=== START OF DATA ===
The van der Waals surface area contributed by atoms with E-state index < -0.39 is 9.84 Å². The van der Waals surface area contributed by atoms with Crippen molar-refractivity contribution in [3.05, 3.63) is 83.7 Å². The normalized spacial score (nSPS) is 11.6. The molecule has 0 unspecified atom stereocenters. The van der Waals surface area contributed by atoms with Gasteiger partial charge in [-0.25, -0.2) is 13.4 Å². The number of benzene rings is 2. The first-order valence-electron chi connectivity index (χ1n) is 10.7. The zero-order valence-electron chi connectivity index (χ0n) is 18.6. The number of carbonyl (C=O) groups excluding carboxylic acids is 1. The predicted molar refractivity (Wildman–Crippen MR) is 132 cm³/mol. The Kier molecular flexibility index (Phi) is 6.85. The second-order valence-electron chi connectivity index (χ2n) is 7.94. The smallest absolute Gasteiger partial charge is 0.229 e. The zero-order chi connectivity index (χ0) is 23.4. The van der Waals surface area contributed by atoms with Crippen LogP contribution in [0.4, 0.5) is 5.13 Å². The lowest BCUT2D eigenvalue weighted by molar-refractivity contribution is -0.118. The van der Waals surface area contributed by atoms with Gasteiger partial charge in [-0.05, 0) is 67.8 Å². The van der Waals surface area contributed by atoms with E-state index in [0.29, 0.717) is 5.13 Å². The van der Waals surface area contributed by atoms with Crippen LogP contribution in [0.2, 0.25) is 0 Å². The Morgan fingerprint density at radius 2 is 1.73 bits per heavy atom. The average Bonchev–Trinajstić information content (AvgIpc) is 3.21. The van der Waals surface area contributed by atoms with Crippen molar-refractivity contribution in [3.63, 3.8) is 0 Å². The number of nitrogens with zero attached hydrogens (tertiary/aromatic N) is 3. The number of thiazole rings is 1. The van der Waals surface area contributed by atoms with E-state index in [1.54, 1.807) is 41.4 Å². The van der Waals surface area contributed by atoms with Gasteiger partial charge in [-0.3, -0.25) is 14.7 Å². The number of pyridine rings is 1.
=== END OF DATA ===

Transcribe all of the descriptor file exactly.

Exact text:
The van der Waals surface area contributed by atoms with E-state index < -0.39 is 9.84 Å². The van der Waals surface area contributed by atoms with Crippen molar-refractivity contribution in [3.05, 3.63) is 83.7 Å². The normalized spacial score (nSPS) is 11.6. The molecule has 0 unspecified atom stereocenters. The van der Waals surface area contributed by atoms with Gasteiger partial charge in [-0.25, -0.2) is 13.4 Å². The number of benzene rings is 2. The first-order valence-electron chi connectivity index (χ1n) is 10.7. The zero-order valence-electron chi connectivity index (χ0n) is 18.6. The number of carbonyl (C=O) groups excluding carboxylic acids is 1. The predicted molar refractivity (Wildman–Crippen MR) is 132 cm³/mol. The Kier molecular flexibility index (Phi) is 6.85. The second-order valence-electron chi connectivity index (χ2n) is 7.94. The smallest absolute Gasteiger partial charge is 0.229 e. The zero-order chi connectivity index (χ0) is 23.4. The van der Waals surface area contributed by atoms with Crippen LogP contribution in [0.4, 0.5) is 5.13 Å². The lowest BCUT2D eigenvalue weighted by molar-refractivity contribution is -0.118. The van der Waals surface area contributed by atoms with Gasteiger partial charge in [-0.05, 0) is 67.8 Å². The van der Waals surface area contributed by atoms with E-state index in [0.29, 0.717) is 5.13 Å². The van der Waals surface area contributed by atoms with Crippen LogP contribution in [0.2, 0.25) is 0 Å². The Morgan fingerprint density at radius 2 is 1.73 bits per heavy atom. The average Bonchev–Trinajstić information content (AvgIpc) is 3.21. The van der Waals surface area contributed by atoms with Crippen molar-refractivity contribution in [3.63, 3.8) is 0 Å². The number of nitrogens with zero attached hydrogens (tertiary/aromatic N) is 3. The number of thiazole rings is 1. The van der Waals surface area contributed by atoms with E-state index in [1.54, 1.807) is 41.4 Å². The van der Waals surface area contributed by atoms with Gasteiger partial charge in [-0.3, -0.25) is 14.7 Å². The number of pyridine rings is 1.